Recently, many highly efficient and ingenious information retrieval techniques (Zanette et al., 2012[Zanette, I., Bech, M., Rack, A., Duc, G. L., Tafforeau, P., David, C., Mohr, J., Pfeiffer, F. & Weitkamp, T. (2012). Proc. Natl Acad. Sci. USA, 26, 10119-10204.]; Wang et al., 2014[Wang, Z. L., Gao, K., Wang, D. J., Wu, Z., Chen, H., Wang, S. H. & Wu, Z. Y. (2014). Opt. Lett. 39, 877-879.]; Zhu et al., 2010[Zhu, P. P., Zhang, K., Wang, Z. L., Liu, Y. J., Liu, X. S., Wu, Z. Y., McDonald, S. A., Marone, F. & Stampanoni, M. (2010). Proc. Natl Acad. Sci. USA, 107, 13576-13581.]; Yang et al., 2016[Yang, Y., Xie, H. Q., Cai, W. X., Mao, H. & Tang, X. Y. (2016). Med. Phys. 43, 2855-2869.]) have been put forward to improve the performance of grating-based PCCT in terms of acquisition time and radiation dose. Following previous research in diffraction enhanced imaging (Zhu et al., 2006[Zhu, P. P., Yuan, Q. X., Huang, W. X., Wang, J. Y., Shu, H., Chen, B., Liu, Y. J., Li, E. R. & Wu, Z. Y. (2006). J. Phys. D Appl. Phys. 39, 4142-4147.]; Wang et al., 2007[Wang, M., Zhu, P. P., Zhang, K., Hu, X. F., Huang, W. X., Cen, Y. W., Yuan, Q. X., Yu, X. L. & Wang, J. Y. (2007). J. Phys. D Appl. Phys. 40, 6917-6921.]), Zhu et al. (2010[Zhu, P. P., Zhang, K., Wang, Z. L., Liu, Y. J., Liu, X. S., Wu, Z. Y., McDonald, S. A., Marone, F. & Stampanoni, M. (2010). Proc. Natl Acad. Sci. USA, 107, 13576-13581.]) presented a fast and low-dose information retrieval method known as the reverse projection (RP) method. The phase information collapse phenomenon (Raupach & Flohr, 2011[Raupach, R. & Flohr, T. G. (2011). Phys. Med. Biol. 56, 2219-2244.]) can be avoided in this method; however, information retrieval still needs to be performed before three-dimensional reconstruction. Afterwards, Diemoz et al. (2011[Diemoz, P. C., Coan, P., Zanette, I., Bravin, A., Lang, S., Glaser, C. & Weitkamp, T. (2011). Opt. Express, 19, 1691-1698.]) proposed a simplified method, which obtained three-dimensional information without information retrieval. However, the displayed three-dimensional mixed image, containing both absorption and phase information, is not quantitative and is unable to take full advantage of the high contrast of phase-contrast images. Brendel et al. (2016[Brendel, B., von Teuffenbach, M., Noël, P. B., Pfeiffer, F. & Koehler, T. (2016). Med. Phys. 43, 188-194.]) achieved three types of information tomography using iterative reconstruction without information retrieval.

Inspired by these methods, we present a direct three-dimensional information retrieval method, where three-dimensional reconstruction can be achieved using an absorption CT algorithm before information retrieval. Therefore, the existing data pre-processing methods and iterative reconstruction algorithms in absorption reconstruction may be introduced to phase reconstruction immediately. In addition, the computational time of the information retrieval procedure is shortened, owing to the reduced data size and the absence of the logarithm operation. Theoretical derivations and numerical simulations have been carried out to confirm its feasibility and validity.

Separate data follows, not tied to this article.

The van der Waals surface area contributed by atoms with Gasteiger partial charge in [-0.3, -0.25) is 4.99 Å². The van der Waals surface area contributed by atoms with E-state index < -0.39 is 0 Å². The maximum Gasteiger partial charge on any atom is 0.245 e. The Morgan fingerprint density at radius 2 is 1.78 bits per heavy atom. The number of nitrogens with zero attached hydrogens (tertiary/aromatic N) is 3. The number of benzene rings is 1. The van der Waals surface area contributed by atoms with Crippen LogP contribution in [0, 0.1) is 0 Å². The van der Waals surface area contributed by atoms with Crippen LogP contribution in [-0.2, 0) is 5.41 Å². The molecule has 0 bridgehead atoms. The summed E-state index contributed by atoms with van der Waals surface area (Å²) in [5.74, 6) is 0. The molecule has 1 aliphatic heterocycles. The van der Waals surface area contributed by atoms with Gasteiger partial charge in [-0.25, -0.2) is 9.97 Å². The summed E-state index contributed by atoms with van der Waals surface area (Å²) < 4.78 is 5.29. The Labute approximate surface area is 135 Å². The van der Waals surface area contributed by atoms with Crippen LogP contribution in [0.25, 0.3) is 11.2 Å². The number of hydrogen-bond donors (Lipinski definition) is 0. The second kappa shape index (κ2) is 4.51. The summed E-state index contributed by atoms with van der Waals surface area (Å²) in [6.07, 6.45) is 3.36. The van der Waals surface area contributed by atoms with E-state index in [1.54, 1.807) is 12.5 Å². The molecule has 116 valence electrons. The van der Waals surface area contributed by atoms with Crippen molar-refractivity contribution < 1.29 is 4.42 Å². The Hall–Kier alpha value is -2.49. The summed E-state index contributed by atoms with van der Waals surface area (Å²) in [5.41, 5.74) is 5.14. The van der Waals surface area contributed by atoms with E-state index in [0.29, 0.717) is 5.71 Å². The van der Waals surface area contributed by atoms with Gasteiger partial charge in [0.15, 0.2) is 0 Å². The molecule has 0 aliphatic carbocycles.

2. Grating-based phase-contrast imaging setup and three-dimensional information retrieval method

2.1. Grating-based phase-contrast imaging setup

For simplicity, we use a parallel-beam Talbot interferometer, for example, to interpret and certify the direct three-dimensional information retrieval method. As described in Fig. 1[link](a), a Talbot interferometer consists of a phase-shift grating (G1), an absorption grating (G2) and a detector. Here, the system rotation axis is vertical with respect to the grating lines so that the physical quantities are rotation invariants (Zhu et al., 2005[Zhu, P. P., Wang, J. Y., Yuan, Q. X., Huang, W. X., Shu, H., Gao, B., Hu, T. D. & Wu, Z. Y. (2005). Appl. Phys. Lett. 87, 264101.]). The Cartesian coordinate system (x, y, z) and (X, Y, z) are, respectively, the reference frame of the sample and the imaging system. The detected photon number at pixel (X, z), where X and z are integers, can be expressed as follows with negligible scattering of the object (Zhu et al., 2010[Zhu, P. P., Zhang, K., Wang, Z. L., Liu, Y. J., Liu, X. S., Wu, Z. Y., McDonald, S. A., Marone, F. & Stampanoni, M. (2010). Proc. Natl Acad. Sci. USA, 107, 13576-13581.]):

[\eqalignno{ I\left(X,z,z_{\rm{g}},\varphi\right) = {}& I_0\left(X,z\right)\exp[-M\left(X,z,\varphi\right)] \cr& \times S\left[z_{\rm{g}}+D\theta\left(X,z,\varphi\right)\right], & (1)}]